16 Faculty Engagement Previous attempts to broadly engage faculty have not always been successful Perhaps because reforms: –Often focus on student retention / completion (institutional effectiveness) –Not on student learning (instructional effectiveness)

17 Faculty Engagement Recommendation: Empower faculty to set challenging and meaningful student learning goals –Include not just content knowledge/skills –Create recommended protocols for challenging areas

18 Academic Alignment & Assessment In K-12, schools effective with disadvantaged students have “instructional program coherence:” –Well-coordinated, “rationalized” curriculum –Common instructional framework –Clearly defined learning outcomes –Integrated assessments & academic supports Colleges do not put strong emphasis on these.

19 Academic Alignment & Assessment Recommendation: Faculty work together to craft learning outcomes. Process would: –Help faculty from different disciplines communicate and align expectations for reading, writing, & math –Help part-time instructors understand course goals –Help students understand program goals & requirements –Help high schools understand expectations

20 Continuous Improvement Practices of high-performance organizations: –Strong leadership –Customer focus –Functional alignment –Process improvement –Use of measurement for improvement –Employee involvement –Training and professional development –External linkages

21 IMPROVED STUDENT LEARNING/COMPLETION Set learning outcomes/completion goals Targeted Faculty/ Staff Training, Prof Development Continuous Improvement Faculty/Staff Involvement Leadership Focused on Outcomes External Linkages Employers Universities K-12 Schools Adult Basic Skills Non-credit Workforce Programs Community Groups Process Measurement, Alignment, Improvement Set learning outcomes/completion goalsMeasure student learning/progressionIdentify learning/achievement gaps Align practices/policies to improve outcomesEvaluate and improve alignment efforts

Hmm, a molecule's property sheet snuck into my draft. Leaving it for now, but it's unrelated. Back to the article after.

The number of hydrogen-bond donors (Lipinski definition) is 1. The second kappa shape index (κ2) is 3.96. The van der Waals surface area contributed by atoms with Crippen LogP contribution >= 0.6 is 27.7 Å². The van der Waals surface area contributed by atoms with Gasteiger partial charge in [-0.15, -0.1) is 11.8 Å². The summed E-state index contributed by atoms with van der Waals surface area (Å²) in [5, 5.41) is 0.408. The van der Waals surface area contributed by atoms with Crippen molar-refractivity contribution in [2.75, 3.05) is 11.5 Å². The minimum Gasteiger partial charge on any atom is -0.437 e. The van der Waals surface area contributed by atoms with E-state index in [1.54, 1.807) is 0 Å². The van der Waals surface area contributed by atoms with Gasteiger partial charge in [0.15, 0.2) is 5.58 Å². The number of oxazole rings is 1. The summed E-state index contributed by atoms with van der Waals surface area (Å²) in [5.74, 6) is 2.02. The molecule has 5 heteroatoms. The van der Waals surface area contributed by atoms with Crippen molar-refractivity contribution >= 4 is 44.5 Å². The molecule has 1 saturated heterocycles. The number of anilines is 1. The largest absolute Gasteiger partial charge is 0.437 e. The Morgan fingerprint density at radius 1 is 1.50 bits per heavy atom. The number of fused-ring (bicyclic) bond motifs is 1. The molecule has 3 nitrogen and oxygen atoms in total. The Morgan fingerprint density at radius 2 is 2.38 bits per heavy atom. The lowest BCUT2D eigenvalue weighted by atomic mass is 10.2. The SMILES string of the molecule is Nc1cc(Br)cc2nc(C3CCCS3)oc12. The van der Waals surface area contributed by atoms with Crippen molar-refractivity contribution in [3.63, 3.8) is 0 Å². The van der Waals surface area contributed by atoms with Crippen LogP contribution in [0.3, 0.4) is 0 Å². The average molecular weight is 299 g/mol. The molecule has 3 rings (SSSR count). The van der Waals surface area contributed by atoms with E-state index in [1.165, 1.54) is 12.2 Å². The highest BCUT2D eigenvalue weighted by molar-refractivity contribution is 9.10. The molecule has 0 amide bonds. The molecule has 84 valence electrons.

22 Steps to Redesigning CCs for Completion 1)Engage faculty and staff to examine practices at key stages of students’ experience with the college 2)Redesign and align practices at scale, applying principles of effective practice, to increase rates at which students enter and then complete programs 3)Evaluate changes by comparing college’s past rates of program entry and, by program, rates of completion among concentrators 4)Repeat these steps, rethinking professional development practices, committee structure budgeting and incentives to institutionalize the process